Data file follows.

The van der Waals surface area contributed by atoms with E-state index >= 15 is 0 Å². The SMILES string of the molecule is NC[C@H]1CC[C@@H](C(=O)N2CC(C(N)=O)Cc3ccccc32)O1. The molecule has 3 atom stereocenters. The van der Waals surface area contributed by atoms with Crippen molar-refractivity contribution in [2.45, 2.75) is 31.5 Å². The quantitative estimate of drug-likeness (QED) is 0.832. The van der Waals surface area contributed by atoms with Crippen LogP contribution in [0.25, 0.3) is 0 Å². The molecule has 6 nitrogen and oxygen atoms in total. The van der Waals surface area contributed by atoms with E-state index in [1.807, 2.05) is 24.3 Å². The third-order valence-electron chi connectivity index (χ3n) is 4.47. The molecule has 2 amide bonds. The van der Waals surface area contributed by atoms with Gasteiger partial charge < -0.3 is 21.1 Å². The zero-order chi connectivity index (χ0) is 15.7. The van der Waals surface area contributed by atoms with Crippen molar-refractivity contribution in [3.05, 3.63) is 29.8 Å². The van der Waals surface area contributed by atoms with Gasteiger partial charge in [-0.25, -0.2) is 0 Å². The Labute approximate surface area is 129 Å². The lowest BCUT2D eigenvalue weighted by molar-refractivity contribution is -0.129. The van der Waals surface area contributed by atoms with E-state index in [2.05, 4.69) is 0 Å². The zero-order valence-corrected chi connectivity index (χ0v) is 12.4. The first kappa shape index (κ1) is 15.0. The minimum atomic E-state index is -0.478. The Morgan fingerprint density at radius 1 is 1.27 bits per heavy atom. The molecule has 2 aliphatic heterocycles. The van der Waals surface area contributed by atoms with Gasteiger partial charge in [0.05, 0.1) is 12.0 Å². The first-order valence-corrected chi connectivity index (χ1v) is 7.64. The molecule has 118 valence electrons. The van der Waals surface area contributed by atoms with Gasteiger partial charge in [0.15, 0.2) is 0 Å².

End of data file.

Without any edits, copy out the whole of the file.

The van der Waals surface area contributed by atoms with E-state index >= 15 is 0 Å². The SMILES string of the molecule is NC[C@H]1CC[C@@H](C(=O)N2CC(C(N)=O)Cc3ccccc32)O1. The molecule has 3 atom stereocenters. The van der Waals surface area contributed by atoms with Crippen molar-refractivity contribution in [2.45, 2.75) is 31.5 Å². The quantitative estimate of drug-likeness (QED) is 0.832. The van der Waals surface area contributed by atoms with Crippen LogP contribution in [0.25, 0.3) is 0 Å². The molecule has 6 nitrogen and oxygen atoms in total. The van der Waals surface area contributed by atoms with E-state index in [1.807, 2.05) is 24.3 Å². The third-order valence-electron chi connectivity index (χ3n) is 4.47. The molecule has 2 amide bonds. The van der Waals surface area contributed by atoms with Gasteiger partial charge < -0.3 is 21.1 Å². The zero-order chi connectivity index (χ0) is 15.7. The van der Waals surface area contributed by atoms with Crippen molar-refractivity contribution in [3.05, 3.63) is 29.8 Å². The van der Waals surface area contributed by atoms with Gasteiger partial charge in [-0.25, -0.2) is 0 Å². The Labute approximate surface area is 129 Å². The lowest BCUT2D eigenvalue weighted by molar-refractivity contribution is -0.129. The van der Waals surface area contributed by atoms with E-state index in [2.05, 4.69) is 0 Å². The zero-order valence-corrected chi connectivity index (χ0v) is 12.4. The first kappa shape index (κ1) is 15.0. The minimum atomic E-state index is -0.478. The Morgan fingerprint density at radius 1 is 1.27 bits per heavy atom. The molecule has 2 aliphatic heterocycles. The van der Waals surface area contributed by atoms with Gasteiger partial charge in [0.05, 0.1) is 12.0 Å². The first-order valence-corrected chi connectivity index (χ1v) is 7.64. The molecule has 118 valence electrons. The van der Waals surface area contributed by atoms with Gasteiger partial charge in [0.15, 0.2) is 0 Å².